North-South divide: Ofsted warns children in North and Midlands 'less likely to get a good secondary education'

England is 'nothing short of a divided nation after the age of 11 when it comes to education'

Richard Garner
Education Editor
Tuesday 01 December 2015 01:03
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Pupils at at King Edward VI High School in Birmingham. Ofsted will reveal that well over 400,000 children in the North or Midlands go to a secondary school which has failed to be rated as “good” or “outstanding”
Pupils at at King Edward VI High School in Birmingham. Ofsted will reveal that well over 400,000 children in the North or Midlands go to a secondary school which has failed to be rated as “good” or “outstanding”

Children living in the North and Midlands are significantly less likely to get a good secondary education because of a shortage of good teachers and a lack of political will to improve standards, the chief schools inspector will warn.

Sir Michael Wilshaw, who is unveiling the annual report of the education standards watchdog Ofsted, will reveal well over 400,000 children in the North or Midlands go to a secondary school which has failed to be rated as “good” or “outstanding”.

Describing the situation as “deeply troubling”, he will argue that England is “nothing short of a divided nation after the age of 11 when it comes to education”.

Of the 16 local authority areas where less than 60 per cent of children attend good or outstanding secondary schools, 13 are in the North and Midlands - often on the outskirts of major conurbations like Manchester, Leeds and Sheffield. Children in these authorities’ schools also achieve lower GCSE results than the rest of the country.

The report will also warn that teacher recruitment is “a very real problem across the country” with shortages being most acute in key subject areas like science, technology and maths. This, it will argue, is made worse by more newly-qualified teachers choosing to teach abroad or in independent schools.

The time has come, Sir Michael will argue, to tackle this problem at national level by offering incentives to trainees to start their careers in the areas and schools that need them most - and introduce a “golden handcuffs” scheme to encourage teachers to keep on working in the state sector that trained them.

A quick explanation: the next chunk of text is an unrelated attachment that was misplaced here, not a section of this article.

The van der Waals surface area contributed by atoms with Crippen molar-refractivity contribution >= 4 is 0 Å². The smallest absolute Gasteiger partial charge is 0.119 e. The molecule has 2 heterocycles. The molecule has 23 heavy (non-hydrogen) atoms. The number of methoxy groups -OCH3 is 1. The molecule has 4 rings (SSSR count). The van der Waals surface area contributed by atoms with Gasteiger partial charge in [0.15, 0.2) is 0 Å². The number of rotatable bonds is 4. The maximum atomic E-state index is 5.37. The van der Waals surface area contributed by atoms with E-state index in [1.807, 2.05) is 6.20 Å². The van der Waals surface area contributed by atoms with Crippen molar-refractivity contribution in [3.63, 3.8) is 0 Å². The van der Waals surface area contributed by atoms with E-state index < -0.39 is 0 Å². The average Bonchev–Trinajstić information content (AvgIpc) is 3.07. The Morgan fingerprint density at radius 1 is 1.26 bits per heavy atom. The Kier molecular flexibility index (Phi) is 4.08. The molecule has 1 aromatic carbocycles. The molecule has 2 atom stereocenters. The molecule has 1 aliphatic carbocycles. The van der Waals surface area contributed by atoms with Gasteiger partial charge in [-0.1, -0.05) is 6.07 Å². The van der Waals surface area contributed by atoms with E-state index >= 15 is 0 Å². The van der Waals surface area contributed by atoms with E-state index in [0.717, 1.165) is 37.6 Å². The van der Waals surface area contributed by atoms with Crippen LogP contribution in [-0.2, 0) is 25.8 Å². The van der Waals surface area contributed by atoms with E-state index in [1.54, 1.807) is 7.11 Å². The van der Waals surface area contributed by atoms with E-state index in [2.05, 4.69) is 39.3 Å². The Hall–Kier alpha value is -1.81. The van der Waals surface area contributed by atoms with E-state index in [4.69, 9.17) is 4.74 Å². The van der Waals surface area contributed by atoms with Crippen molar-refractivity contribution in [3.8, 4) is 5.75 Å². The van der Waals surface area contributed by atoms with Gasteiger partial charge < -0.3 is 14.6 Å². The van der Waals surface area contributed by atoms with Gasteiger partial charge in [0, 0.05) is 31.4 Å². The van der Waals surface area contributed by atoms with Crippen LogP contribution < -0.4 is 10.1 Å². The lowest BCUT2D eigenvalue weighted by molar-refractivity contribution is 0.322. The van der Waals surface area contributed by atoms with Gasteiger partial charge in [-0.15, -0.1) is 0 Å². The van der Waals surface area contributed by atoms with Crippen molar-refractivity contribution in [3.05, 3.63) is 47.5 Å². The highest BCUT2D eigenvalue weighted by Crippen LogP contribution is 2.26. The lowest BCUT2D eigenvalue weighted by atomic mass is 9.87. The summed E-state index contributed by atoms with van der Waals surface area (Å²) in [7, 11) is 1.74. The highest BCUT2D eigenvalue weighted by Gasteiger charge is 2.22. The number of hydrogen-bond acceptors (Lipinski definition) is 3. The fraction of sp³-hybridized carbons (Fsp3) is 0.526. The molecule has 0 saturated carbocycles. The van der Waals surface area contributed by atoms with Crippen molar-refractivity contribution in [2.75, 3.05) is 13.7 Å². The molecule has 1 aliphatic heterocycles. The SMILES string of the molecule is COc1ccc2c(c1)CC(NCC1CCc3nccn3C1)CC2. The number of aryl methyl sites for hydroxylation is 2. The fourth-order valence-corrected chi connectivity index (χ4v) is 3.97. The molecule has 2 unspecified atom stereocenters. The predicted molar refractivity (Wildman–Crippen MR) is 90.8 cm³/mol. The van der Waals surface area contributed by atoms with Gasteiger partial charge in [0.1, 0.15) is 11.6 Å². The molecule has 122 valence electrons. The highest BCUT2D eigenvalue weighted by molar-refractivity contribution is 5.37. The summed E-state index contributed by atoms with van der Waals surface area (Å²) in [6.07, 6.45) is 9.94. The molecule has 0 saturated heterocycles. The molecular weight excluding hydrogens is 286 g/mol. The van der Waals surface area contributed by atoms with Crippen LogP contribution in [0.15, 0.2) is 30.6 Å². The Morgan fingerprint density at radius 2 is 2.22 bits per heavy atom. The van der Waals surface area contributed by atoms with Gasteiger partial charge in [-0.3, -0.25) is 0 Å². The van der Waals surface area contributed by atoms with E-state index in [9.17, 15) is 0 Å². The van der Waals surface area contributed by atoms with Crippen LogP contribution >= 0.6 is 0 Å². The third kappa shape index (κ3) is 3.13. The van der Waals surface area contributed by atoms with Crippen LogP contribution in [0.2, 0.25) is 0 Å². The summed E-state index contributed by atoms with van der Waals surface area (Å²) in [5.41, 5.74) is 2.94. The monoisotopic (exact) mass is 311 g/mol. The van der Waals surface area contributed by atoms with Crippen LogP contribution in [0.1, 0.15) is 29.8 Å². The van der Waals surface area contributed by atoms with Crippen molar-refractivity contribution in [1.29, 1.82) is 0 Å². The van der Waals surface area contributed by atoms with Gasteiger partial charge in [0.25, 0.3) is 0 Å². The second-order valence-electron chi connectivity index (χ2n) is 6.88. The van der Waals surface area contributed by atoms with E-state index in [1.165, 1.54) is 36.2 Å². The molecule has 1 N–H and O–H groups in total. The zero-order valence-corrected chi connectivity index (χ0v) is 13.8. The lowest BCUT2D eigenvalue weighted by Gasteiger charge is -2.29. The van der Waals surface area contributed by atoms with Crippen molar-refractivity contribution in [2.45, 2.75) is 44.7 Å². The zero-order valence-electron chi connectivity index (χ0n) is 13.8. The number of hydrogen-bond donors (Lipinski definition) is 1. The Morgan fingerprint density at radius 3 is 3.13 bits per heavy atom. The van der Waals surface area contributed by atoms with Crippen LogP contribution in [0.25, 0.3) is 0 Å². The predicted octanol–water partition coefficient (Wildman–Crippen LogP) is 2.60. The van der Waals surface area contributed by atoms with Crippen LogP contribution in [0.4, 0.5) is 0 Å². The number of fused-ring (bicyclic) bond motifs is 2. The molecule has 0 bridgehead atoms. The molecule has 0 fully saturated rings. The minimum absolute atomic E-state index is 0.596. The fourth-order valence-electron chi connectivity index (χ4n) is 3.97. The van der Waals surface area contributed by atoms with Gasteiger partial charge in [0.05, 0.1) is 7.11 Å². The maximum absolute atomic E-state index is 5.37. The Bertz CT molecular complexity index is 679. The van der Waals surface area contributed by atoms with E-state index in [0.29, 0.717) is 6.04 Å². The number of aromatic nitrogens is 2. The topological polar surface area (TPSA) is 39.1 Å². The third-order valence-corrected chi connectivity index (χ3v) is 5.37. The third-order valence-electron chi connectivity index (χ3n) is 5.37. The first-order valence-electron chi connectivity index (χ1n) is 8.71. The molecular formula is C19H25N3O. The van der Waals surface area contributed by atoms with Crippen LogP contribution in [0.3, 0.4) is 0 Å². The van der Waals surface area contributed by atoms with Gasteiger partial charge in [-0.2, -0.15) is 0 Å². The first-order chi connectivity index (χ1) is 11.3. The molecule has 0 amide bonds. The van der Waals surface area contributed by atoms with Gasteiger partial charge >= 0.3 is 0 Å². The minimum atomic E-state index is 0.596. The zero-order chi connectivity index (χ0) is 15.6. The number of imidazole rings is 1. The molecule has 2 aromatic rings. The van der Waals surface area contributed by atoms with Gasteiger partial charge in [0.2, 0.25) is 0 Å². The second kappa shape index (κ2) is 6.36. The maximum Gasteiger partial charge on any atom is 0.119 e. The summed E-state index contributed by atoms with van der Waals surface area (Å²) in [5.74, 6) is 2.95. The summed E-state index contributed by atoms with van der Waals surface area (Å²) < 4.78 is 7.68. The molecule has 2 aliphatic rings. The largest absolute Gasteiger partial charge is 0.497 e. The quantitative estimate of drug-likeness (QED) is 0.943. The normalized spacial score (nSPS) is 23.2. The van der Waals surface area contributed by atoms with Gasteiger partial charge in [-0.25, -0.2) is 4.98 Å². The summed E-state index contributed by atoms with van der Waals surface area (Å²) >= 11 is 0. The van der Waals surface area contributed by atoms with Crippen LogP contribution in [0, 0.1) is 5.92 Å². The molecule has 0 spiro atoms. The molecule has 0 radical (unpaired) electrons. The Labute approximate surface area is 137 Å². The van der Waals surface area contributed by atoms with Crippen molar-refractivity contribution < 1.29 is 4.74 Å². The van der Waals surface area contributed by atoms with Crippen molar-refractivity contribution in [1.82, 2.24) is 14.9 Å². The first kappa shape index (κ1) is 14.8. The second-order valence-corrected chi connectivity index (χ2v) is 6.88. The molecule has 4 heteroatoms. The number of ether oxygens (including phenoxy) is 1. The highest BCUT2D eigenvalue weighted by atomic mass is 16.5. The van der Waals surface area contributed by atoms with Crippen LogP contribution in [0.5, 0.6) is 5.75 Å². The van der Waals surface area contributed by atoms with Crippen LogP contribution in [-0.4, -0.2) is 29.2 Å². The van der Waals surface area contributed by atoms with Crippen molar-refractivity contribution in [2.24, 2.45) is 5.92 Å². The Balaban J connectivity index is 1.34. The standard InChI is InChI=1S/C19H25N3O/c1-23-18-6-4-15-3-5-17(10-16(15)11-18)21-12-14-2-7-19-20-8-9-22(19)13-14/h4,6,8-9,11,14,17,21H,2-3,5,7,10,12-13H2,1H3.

This would offer them cash incentives provided they sign up to stay in the state sector for a certain period.

Schools in the North and Midlands are also suffering from a shortage of high quality headteachers, he will add.

Sir Michael will argue that the divide in school standards cannot be explained away by the higher levels of economic deprivation in the North and Midlands - because primary school children in these regions do just as well as those in the South.

Instead, he will blame a lack of political will for failing to address the issue - unlike in London where standards have risen sharply since the introduction of the London Challenge which ensured the brightest graduates were lured to teach in London schools through the “TeachFirst” scheme.

Politicians, MPs, chief executives and headteachers in the rest of the country should mount a similar kind of collective action to raise standards in the North and Midlands.

His warning comes as one of the most respected education research organisations issues a warning of the need for more teachers as pupil numbers rise, and too few teachers are entering initial teacher training courses.

The National Foundation for Educational Research says that secondary schools are facing particular challenges - particularly in core academic subjects demanded by the English Baccalaureate.

Carole Willis, chief executive of the NFER, said: “Recruiting and retaining good quality teachers is a key issue facing the education system over the next five to 10 years.”

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